Conventional ML algorithms for cell segmentation utilize combinations of median filtering, thresholds, watershed segmentation, contour models, shape dictionaries, and categorizing [26]. It is often necessary to adjust detailed settings when using these algorithms to avoid under- and over-segmentation (Fig. 1). Nuclear staining (e.g., ER, PR, and Ki-67) and membranous staining (e.g., HER2) clearly shows the boundary between nuclei or cells, whereas cytoplasmic staining has no clear cell boundary, limiting algorithm development. However, the recent development of technology using DL has resulted in algorithms showing better performance [29,30]. Quantitative analysis has recently been included in various tumor diagnosis, grading, and staging criteria. Neuroendocrine tumor grading requires a distinct mitotic count and/or Ki-67 labeling index [31,32]. With recent clinical applications of targeted therapy and immunotherapy, quantification of various biomarkers and tumor microenvironmental immune cells has become important [33-35]. Therefore, accurate cell segmentation algorithms will play an important role in diagnosis, predicting prognosis, and determining treatment strategy.
Color normalization is a standardization or scaling procedure often used in the data processing phase in preparation for ML. The quality of H&E stained slides varies by institution and is affected by dye concentration, staining time, formalin fixation time, freezing, cutting skill, type of glass slide, and fading color after staining (Fig. 2). H&E stained slides also show diversity within the same institution (Fig. 2A, D). The color of each slide is also affected by the slide scanner and settings. If excessive staining variability is present in a dataset, application of a threshold may produce different results due to different staining or imaging protocols rather than due to unique tissue characteristics. Therefore, color normalization for such algorithms improves their overall performance. A number of color normalization approaches have been developed that utilize intensity thresholds, histogram normalization, stain separation, color deconvolution, structurebased color classification, and generative adversarial networks [36-41]. However, it is important to evaluate and prevent the image distortion that can result from these techniques.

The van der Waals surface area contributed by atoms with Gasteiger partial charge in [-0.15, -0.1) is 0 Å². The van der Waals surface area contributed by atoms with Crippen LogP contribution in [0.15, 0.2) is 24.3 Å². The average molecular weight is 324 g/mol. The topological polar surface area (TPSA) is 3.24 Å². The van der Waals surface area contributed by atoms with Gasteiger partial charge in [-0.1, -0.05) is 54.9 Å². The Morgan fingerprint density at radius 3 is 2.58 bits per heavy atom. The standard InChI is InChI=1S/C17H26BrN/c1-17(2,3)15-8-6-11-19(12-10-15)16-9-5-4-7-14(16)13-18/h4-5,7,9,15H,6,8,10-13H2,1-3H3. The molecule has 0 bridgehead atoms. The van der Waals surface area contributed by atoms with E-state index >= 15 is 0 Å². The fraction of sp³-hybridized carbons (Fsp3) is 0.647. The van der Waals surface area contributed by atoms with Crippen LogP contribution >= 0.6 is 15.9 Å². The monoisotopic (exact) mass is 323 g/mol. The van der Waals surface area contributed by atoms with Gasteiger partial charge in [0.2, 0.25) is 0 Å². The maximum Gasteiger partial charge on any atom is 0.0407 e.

Region of interest selection and manual versus automated image annotations
Pathologists play an important role in guiding algorithm development. Pathologists have expertise in the clinicopathologic purpose of algorithm development, technical knowledge of tissue processing, selecting data for use in an algorithm, and validating the quality of generated output to produce useful results. Region of interest (ROI) selection for algorithm development is usually performed by a pathologist. Depending on the subject, various ROI size assignments may be required. Finely defined ROIs allow an algorithm to focus on specific areas or elements, resulting in faster and more accurate output. Annotation is the process of communicating about ROIs with an algorithm. Annotations allow the algorithm to know that a particular slide area is important and focus on it for analysis. Annotation includes manual and automatic methods. In addition to ensuring the quality of annotations, pathologists can gain valuable insight into slide data and discover specific problems or potential pitfalls to consider during algorithm development.
Manual annotation involves drawing on the slide image with digital dots, lines, or faces to indicate the ROI of the algorithm. Both inclusion and exclusion annotations may be present depending on the algorithm analysis method. Inclusion and exclusion annotations may target necrosis, contamination, and any other type of artifact. However, manual annotation is costly and timeconsuming because it must be performed by skilled technicians with confirmation and approval by a pathologist. Various tools have been developed to overcome the shortcomings of manual annotations, including automated image annotation and predeveloped commercial software packages [42]. Because these tools may compromise accuracy, a pathologist must confirm the accuracy of automated annotations. Recently, several studies have tried to overcome the difficulties of the annotation step through weakly supervised learning from the label data of slides or mixing label data with detailed annotation data [43]. Crowdsourcing is also used, which involves engaging many people, including nonprofessionals, using web-based tools. Crowdsourcing has been used successfully for several goals [44,45]. While it is cheaper and faster than expert pathologist annotations, it is also more error-prone. Some detailed pathologic analyzes are available only to well-trained professionals.
Pathologist’s role in CAPD tool development and data review